From the Inspiring Women website it was stated “ Four of the common lodging houses in Tunbridge Wells were also licensed premises. The Crown and the Alma in Varney Street, the Dorset Arms in Calverley Street and the Standard in Little Mount Sion. Three of them provided mixed accommodation which meant shared washing facilities. Young unmarried women were not admitted at all”.
Varney Street, Bassinghall Road, Goods Station Road and Golding Road were among the streets in that part of town that were generally to be avoided. Those that lived and worked there were from the lower end of the social scale and police reports record them as having high crime rates. The Alma and The Crown were noted for fights and disagreements among their patrons and from a website about closed pubs it was stated that the Alma was “a very basic beer pup, one up from spit and sawdust in the 1960’s”. Just east of the Alma on the south east side of Varney Street was the Salvation Army Citadel (now gone) who catered to saving the souls of those who patronized the local pubs and consumed the demon drink. No doubt some of them attended the regular Salvation Army meetings, like the two young lads from the Baltic Sawmill (Goods Station Road )Murder case that was widely reported on.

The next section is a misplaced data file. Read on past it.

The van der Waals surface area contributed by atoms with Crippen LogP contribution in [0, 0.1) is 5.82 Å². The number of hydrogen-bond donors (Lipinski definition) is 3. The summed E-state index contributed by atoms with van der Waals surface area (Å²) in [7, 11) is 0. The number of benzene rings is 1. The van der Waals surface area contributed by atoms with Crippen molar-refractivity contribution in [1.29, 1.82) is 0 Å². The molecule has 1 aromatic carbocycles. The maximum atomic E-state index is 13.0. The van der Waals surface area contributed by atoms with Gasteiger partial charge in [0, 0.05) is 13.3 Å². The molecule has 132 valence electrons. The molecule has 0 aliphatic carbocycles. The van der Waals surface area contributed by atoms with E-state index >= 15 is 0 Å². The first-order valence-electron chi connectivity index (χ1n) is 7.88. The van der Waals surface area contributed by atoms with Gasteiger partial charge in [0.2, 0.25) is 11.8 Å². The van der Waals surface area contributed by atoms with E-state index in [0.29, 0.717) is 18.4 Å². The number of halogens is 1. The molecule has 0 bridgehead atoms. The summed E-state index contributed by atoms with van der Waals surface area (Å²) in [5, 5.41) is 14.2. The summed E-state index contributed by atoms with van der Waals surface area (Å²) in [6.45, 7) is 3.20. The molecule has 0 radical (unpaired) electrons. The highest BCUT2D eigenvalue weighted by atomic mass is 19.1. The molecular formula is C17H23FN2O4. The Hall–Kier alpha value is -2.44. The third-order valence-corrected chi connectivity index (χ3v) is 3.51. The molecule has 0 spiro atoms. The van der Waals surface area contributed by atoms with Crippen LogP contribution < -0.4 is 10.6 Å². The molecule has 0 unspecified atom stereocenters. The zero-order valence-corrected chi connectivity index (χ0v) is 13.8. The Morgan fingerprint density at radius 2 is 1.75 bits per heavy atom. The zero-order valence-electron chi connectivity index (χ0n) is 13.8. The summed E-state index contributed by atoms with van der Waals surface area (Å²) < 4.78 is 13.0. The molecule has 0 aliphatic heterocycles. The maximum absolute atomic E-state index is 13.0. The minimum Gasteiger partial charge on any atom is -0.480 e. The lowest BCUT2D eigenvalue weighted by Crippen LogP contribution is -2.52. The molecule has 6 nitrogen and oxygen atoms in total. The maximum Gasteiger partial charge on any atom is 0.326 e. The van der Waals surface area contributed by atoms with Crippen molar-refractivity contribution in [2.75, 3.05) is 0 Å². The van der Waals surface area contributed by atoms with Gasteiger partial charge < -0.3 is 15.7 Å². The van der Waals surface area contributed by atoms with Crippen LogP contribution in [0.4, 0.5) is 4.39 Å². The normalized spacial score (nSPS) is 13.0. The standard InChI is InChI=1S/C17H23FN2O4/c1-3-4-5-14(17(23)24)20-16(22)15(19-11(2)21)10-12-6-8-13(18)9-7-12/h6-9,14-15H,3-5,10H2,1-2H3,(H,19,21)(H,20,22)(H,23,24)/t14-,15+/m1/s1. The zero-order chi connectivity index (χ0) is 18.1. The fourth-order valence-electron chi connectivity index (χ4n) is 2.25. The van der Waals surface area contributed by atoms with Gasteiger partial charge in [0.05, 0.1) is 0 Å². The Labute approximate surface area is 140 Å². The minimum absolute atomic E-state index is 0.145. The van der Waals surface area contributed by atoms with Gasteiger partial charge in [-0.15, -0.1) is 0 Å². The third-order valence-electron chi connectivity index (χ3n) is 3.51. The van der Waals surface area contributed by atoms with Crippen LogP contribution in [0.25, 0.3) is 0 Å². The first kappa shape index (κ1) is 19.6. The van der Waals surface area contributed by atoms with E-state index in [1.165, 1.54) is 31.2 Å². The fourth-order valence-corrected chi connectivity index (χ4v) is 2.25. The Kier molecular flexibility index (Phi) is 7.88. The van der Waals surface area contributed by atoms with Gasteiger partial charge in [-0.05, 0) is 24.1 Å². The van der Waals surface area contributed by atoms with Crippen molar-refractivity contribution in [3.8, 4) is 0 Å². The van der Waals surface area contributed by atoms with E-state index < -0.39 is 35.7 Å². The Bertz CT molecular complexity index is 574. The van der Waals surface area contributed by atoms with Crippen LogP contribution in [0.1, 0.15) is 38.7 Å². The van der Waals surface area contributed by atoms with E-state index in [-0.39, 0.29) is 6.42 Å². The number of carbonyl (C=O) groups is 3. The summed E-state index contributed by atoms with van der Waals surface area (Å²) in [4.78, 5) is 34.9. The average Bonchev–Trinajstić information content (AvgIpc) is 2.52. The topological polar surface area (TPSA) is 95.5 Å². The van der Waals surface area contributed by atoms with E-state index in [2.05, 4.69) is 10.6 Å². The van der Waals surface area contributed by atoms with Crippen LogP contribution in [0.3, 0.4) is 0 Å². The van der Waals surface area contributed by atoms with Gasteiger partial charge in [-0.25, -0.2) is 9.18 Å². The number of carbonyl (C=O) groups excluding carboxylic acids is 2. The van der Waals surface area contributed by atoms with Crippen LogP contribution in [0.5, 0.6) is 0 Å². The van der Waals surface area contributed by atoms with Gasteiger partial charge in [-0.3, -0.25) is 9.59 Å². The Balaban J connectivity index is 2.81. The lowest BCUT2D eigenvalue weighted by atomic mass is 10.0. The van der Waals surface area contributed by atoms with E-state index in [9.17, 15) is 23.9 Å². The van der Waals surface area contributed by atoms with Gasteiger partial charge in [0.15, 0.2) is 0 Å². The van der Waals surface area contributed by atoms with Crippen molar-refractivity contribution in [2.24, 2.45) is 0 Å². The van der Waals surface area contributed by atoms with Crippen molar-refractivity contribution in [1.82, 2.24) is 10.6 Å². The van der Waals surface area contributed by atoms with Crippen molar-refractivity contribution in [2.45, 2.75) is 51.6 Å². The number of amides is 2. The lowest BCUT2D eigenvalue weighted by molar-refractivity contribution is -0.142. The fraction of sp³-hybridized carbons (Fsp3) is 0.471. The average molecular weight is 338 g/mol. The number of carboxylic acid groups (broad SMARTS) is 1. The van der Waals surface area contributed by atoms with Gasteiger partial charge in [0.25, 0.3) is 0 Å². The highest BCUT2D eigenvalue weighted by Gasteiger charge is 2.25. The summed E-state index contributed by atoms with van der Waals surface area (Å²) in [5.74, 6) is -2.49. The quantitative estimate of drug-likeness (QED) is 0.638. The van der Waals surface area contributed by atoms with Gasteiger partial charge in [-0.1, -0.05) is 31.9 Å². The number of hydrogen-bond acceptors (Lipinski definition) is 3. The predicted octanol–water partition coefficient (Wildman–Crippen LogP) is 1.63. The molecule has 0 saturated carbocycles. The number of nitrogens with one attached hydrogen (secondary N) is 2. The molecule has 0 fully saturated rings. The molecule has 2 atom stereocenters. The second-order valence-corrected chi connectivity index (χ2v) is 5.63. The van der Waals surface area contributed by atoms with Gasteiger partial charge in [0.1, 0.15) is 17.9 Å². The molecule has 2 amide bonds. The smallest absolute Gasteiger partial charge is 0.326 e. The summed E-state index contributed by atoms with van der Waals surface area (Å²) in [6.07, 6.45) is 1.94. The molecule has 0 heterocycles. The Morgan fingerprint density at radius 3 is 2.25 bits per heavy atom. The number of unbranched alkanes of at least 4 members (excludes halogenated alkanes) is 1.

The Sussex Advertiser of November 16,1878 reported on a crime that had been committed at the Alma Tavern on Varney Street about the theft of an umbrella, the property of Thomas Bachelor and involved a man who lived at Yew Tree Farm in Southborough who was drinking with a friend of his at the Alma Tavern.
The Kent & Sussex Courier of January 18,1900 gave a sad account when it reported “ Having conveyed to the mortuary the body of George Johnson, aged 80, a pedlar, of no fixed address, who was found dead in a chair at the Alma Tavern, Varney Street where he was lodging. Dr. Elliott was called but his services were of no avail”.